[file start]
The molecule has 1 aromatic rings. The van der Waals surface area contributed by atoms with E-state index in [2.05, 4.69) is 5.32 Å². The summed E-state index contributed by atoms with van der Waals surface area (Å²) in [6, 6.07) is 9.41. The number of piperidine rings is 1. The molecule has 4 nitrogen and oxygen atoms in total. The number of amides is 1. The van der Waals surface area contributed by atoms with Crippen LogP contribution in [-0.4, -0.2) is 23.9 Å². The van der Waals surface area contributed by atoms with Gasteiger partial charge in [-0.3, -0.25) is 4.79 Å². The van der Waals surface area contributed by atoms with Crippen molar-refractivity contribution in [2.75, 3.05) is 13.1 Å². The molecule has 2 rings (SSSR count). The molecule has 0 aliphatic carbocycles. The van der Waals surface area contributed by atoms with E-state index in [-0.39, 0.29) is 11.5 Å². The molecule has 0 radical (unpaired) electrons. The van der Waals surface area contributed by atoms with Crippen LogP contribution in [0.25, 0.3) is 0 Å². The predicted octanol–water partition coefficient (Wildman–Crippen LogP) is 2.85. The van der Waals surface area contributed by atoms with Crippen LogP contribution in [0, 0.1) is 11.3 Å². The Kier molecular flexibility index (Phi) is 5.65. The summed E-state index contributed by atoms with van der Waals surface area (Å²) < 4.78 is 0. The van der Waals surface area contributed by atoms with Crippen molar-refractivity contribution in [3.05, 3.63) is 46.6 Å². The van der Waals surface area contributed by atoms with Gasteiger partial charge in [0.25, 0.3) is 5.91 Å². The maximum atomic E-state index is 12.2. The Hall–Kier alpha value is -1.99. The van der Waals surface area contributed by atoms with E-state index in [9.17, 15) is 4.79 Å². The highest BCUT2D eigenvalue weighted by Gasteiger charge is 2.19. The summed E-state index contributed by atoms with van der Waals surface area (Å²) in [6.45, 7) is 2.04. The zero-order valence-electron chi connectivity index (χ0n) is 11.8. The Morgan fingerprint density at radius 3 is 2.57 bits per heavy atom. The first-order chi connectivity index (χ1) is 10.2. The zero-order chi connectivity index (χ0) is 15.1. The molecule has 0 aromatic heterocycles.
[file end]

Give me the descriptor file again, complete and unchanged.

The molecule has 1 aromatic rings. The van der Waals surface area contributed by atoms with E-state index in [2.05, 4.69) is 5.32 Å². The summed E-state index contributed by atoms with van der Waals surface area (Å²) in [6, 6.07) is 9.41. The number of piperidine rings is 1. The molecule has 4 nitrogen and oxygen atoms in total. The number of amides is 1. The van der Waals surface area contributed by atoms with Crippen LogP contribution in [-0.4, -0.2) is 23.9 Å². The van der Waals surface area contributed by atoms with Gasteiger partial charge in [-0.3, -0.25) is 4.79 Å². The van der Waals surface area contributed by atoms with Crippen molar-refractivity contribution in [2.75, 3.05) is 13.1 Å². The molecule has 2 rings (SSSR count). The molecule has 0 aliphatic carbocycles. The van der Waals surface area contributed by atoms with E-state index in [-0.39, 0.29) is 11.5 Å². The molecule has 0 radical (unpaired) electrons. The van der Waals surface area contributed by atoms with Crippen LogP contribution in [0.25, 0.3) is 0 Å². The predicted octanol–water partition coefficient (Wildman–Crippen LogP) is 2.85. The van der Waals surface area contributed by atoms with Crippen LogP contribution in [0, 0.1) is 11.3 Å². The Kier molecular flexibility index (Phi) is 5.65. The summed E-state index contributed by atoms with van der Waals surface area (Å²) < 4.78 is 0. The van der Waals surface area contributed by atoms with Crippen molar-refractivity contribution in [3.05, 3.63) is 46.6 Å². The van der Waals surface area contributed by atoms with Gasteiger partial charge in [0.25, 0.3) is 5.91 Å². The maximum atomic E-state index is 12.2. The Hall–Kier alpha value is -1.99. The van der Waals surface area contributed by atoms with E-state index in [9.17, 15) is 4.79 Å². The highest BCUT2D eigenvalue weighted by Gasteiger charge is 2.19. The summed E-state index contributed by atoms with van der Waals surface area (Å²) in [6.45, 7) is 2.04. The zero-order valence-electron chi connectivity index (χ0n) is 11.8. The Morgan fingerprint density at radius 3 is 2.57 bits per heavy atom. The first-order chi connectivity index (χ1) is 10.2. The zero-order chi connectivity index (χ0) is 15.1. The molecule has 0 aromatic heterocycles.